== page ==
In egalitarian societies, some are of course, more equal than others, and Cuba is no exception.
On the island, inequality is, as elsewhere, often structured around the axis of race. Cuba, however, is a particularly unusual example, since the Cuban census claims the island to have a 65 per cent majority white population, while many who either live on or who have visited the islands are stuck by the amount of Black people who are visible, and feel that they constitute the true majority.
Roberto Zurbano is a Cuban writer, activist and researcher at Casa de las Americas, who definitely believes this to be the case. “I say this because most of the population census in Latin America and the Caribbean manipulate the amount in the next census”, he told us when Havana Glasgow Film Festival invited him over in 2017. “Cuba is not an exception to this. However, in practice, we know that we are a country with a Black majority which should feel proud of being Black and of affirming its identity in whichever document and in the next census.”
Cuba as a modern country also exists principally as a product of colonialism, its indigenous population largely exterminated in the seventy years following Christopher Columbus’s discovery of the island for the Spanish crown. They believed – erroneously – that the island was saturated with gold deposits, but would soon focus their energies on the cultivation of sugar, which required the mass importation of African slaves to harvest.
Cuba’s colonial history is well-documented, the sugar trade leading to the forced displacement of 900,000 Africans to the island as slaves – to put that in perspective, almost double the number brought to the US. With such a history, it should be no surprise either that the island had a problem with structural racism even after achieving independence, and the freeing of slaves.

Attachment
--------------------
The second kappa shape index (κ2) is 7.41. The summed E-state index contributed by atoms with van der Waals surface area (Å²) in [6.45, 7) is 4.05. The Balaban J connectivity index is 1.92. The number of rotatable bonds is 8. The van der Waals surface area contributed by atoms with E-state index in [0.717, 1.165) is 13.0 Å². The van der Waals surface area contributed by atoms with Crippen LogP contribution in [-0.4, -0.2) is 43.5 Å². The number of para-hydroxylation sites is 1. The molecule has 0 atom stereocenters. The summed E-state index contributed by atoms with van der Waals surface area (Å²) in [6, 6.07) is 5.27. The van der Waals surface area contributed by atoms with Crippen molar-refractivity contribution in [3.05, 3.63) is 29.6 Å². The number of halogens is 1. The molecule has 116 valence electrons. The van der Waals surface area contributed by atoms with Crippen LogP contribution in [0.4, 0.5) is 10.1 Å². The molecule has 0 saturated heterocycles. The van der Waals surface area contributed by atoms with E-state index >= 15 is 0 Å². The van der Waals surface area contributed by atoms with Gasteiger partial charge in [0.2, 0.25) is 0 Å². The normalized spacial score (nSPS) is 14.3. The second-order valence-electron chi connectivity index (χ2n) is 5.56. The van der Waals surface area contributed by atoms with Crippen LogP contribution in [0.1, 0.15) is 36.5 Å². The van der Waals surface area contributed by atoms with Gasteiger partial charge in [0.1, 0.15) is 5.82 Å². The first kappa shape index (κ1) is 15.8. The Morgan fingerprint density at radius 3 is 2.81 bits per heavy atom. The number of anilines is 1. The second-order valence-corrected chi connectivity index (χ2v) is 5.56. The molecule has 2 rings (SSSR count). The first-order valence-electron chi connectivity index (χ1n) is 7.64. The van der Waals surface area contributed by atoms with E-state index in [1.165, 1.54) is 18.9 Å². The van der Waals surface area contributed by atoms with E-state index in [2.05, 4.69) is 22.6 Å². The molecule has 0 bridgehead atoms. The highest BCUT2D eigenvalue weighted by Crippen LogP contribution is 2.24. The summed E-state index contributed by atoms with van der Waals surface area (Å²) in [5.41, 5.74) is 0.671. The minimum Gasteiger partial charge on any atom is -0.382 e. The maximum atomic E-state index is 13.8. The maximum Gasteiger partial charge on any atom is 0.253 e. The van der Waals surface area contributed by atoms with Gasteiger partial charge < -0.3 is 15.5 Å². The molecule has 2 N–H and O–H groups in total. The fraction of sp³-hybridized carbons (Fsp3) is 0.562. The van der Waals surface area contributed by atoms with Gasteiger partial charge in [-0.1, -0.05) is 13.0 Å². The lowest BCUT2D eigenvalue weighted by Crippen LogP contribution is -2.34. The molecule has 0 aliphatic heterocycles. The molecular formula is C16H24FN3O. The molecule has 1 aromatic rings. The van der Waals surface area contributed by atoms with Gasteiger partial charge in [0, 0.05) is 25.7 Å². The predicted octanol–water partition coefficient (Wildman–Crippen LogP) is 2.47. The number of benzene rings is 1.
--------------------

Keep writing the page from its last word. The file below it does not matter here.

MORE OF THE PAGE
Zurbano noted that “when Cuba became independent in 1898 we had already undergone two wars of independence in which an army of Blacks and whites fought together against Spain. In 1898 there were 30 black generals in Cuba. However, the racist ideals of Spanish colonialism, combined with the USA’s racist models (which were brought to the island with the US intervention of 1898-1902) contributed to building the basis of the 20th century’s structural racism in Cuba.”
With the Cuban revolution of 1959, Fidel Castro made a concerted effort to deal with racism. While much progress was made in his effort to define the ‘New Man’, in a speech two years later, he implied that the problem had been resolved; it would be an understatement to call that pronouncement premature. Cuba might not have had, and still not have, a problem on the scale of the US with police violence and incarceration, as Santiago Alvarez’s classic short film Now! revelled in attacking the situation in the States. However, all was not well at home, and a recent survey by the EU found endemic structural racism, relegating Cuba’s black population to lower expectations in employment and housing, in a situation similar to the one they faced in Europe.
According to Zurbano, “Racism is an uncomfortable theme all over the world and Cuba is no exception to it. In the 21st century there are three public discourses about racism in Cuba: a new academic discourse; the discourse of the more than 20 anti-racist activist organisations in the island; and, third, the discourse that one could call the ‘official rhetoric’. The government now recognises the existence of racism, since Fidel Castro’s speech on the topic in 2005, and it was addressed in the following discussions in the two last Party Congresses, as well as in the current economic and political plans devised until 2030.”
This discomfort has led to Black people who have spoken out being marginalised, and even imprisoned in the past. One of the most spectacular instances of this process can be observed in the career of Nicolás Guillén Landrián, a legendary experimental filmmaker who subtly subverted the propagandistic documentaries he was commissioned to make with sly, satirical jabs at the racial situation on the island. Castro’s observations on the equality of the New Man were none too subtly undermined when you’re watching people perform a santeria ritual with a monitor lizard before a Castro poster, literally under a facsimile of his nose.